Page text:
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An Evolving Plan for the Point

From the Community Task Force for Promontory Point. Save the Point, 1642 E. 56th Street, #100, Chicago, Illinois, 60637. www.savethepoint.org. Jack Spicer, 773 312-5476. Post comments on line at www.savethepoint.org

several panels: Point  Task Force brochure May 2003

(A better view of the section plan below is further down.)

Generalized concept cross-section. Heitzman-Tjaden. Compliments of the Task Force. For changed version see the July 13 plan.

Heitzman-Tjaden drawing, as reproduced in Hyde Park Herald, March 26, 2003. Note blow-up of north transition ramp and stairs promenade and water access.

 

Promontory Point in Burnham Park

54th to 57th Streets in Chicago, Illinois

March 12, 2003 – Preliminary for Review [basics of text without drawings or pictures] [Heitzman-Tjaden]

The Hyde Park Community’s Proposal for the Preservation, Restoration and Enhancement of the Historic Stepped Limestone Revetment System at Promontory Park

Problems Identified


Existing shoreline protection needs repair and/or replacement
Shoreline was badly repaired in the 1960s with rubble mounds creating unattractive appearance
Some wood piling has rotted, allowing protection to be displaced
Shoreline is not accessible to persons with disabilities
Chronology of Proposed Solutions

[Official determination of need]

Chicago Shoreline Protection Commission "Recommendations for Shoreline Protection and Recreational Enhancement," Final Report, May, 1988: Rebuild 1800 ft. of edge south of Promontory Point … Step-Stone and Sheetpile Wall…."


Chicago Park District "Shoreline Protection and Recreational Enhancement," 1989: repair step-stone revetments by using steel sheet piling and restore Promontory Point to its original revetment structure to be compatible with the landward improvements then being made under direction of Alfred Caldwell (p. 49)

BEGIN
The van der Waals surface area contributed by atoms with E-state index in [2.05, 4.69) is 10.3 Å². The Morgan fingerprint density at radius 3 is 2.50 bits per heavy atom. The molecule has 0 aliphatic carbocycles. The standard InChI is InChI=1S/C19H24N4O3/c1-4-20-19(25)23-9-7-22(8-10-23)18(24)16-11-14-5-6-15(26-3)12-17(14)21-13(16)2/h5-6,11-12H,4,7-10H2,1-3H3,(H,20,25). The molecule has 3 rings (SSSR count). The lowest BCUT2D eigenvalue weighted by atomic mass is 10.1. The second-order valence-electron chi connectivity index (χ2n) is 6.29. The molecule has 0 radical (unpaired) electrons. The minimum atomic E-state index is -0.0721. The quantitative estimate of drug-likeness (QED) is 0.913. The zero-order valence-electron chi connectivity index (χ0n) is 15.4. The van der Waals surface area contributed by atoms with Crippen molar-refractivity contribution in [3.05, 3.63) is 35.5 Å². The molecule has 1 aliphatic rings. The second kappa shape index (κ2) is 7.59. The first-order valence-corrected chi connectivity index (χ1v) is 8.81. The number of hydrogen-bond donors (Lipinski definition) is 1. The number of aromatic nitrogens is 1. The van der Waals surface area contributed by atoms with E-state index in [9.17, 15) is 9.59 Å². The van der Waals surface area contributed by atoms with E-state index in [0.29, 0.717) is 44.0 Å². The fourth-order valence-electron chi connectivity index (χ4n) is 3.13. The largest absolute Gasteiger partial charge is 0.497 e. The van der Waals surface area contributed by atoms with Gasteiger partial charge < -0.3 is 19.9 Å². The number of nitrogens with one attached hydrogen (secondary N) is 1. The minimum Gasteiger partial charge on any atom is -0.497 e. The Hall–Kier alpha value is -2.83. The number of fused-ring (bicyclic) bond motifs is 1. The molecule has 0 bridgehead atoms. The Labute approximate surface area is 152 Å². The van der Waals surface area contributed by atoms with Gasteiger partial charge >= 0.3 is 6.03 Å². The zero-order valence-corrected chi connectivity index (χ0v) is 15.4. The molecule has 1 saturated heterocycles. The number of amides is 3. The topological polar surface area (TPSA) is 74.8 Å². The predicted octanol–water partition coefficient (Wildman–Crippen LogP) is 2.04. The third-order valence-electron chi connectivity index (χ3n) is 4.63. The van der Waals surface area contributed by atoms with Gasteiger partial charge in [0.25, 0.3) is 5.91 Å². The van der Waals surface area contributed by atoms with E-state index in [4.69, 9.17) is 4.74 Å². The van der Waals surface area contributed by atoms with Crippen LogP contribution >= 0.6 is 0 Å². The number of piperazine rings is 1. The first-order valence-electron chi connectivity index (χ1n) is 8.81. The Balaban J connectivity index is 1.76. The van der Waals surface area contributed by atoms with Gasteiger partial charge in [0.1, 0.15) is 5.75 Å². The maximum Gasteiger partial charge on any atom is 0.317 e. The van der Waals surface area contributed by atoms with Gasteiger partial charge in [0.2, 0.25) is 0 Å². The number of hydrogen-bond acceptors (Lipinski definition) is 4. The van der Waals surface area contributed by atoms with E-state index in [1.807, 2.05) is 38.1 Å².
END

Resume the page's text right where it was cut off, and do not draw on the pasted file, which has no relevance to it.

U.S. Corp of Engineers "Shoreline Reconstruction Plans for Chicago," 1993: "Newly constructed step stone revetments would use steel sheet piles to anchor the stone steps." (p. 8); "The recommended step stone plan will also maintain safe access to the shoreline while preserving its historical and aesthetic value."

Memorandum of Agreement for the Illinois Shoreline Erosion Interim 3 Project among the Advisory Council on Historic Preservation, the City of Chicago, the Chicago Park District, the Army Corps of Engineers, and the Illinois Historic Preservation Officer, 1993: "…construction and rehabilitation of step-stone revetment along five (5) reaches of the Lake Michigan shoreline within the City of Chicago over a 15 year period."

House Document 103-302, "A Letter from the Chief of Engineers, Department of the Army Dated April 14, 1994, submitting a Report with Accompanying Papers and Illustrations," 1994: "The selected plan (stepstone revetment) will not have an adverse impact on archaeological or historic properties….Construction of the selected plan would involvement of substantial quantities of quarry stone. Stone could be transported to the site via barge or truck….Restoration of the shoreline would insure continued use of the lakefront for sport fishing, golfing, sunbathing, swimming, and other recreational activities. It would also maintain the aesthetic quality of the lake Michigan shore." (p. 104)

Corps of Engineers Environmental Assessment on Proposed Shoreline Protection Measures, 2001: "Locally Preferred Plan provides for reconstruction of the shoreline using stair-step (or "step-stone") design similar to the original design…steel sheet pile wall backed by batter piles … between 54th and 57th street…driving new H piles to support a new concrete promenade…constructing new reinforced concrete slabs, steps, and wave deflectors."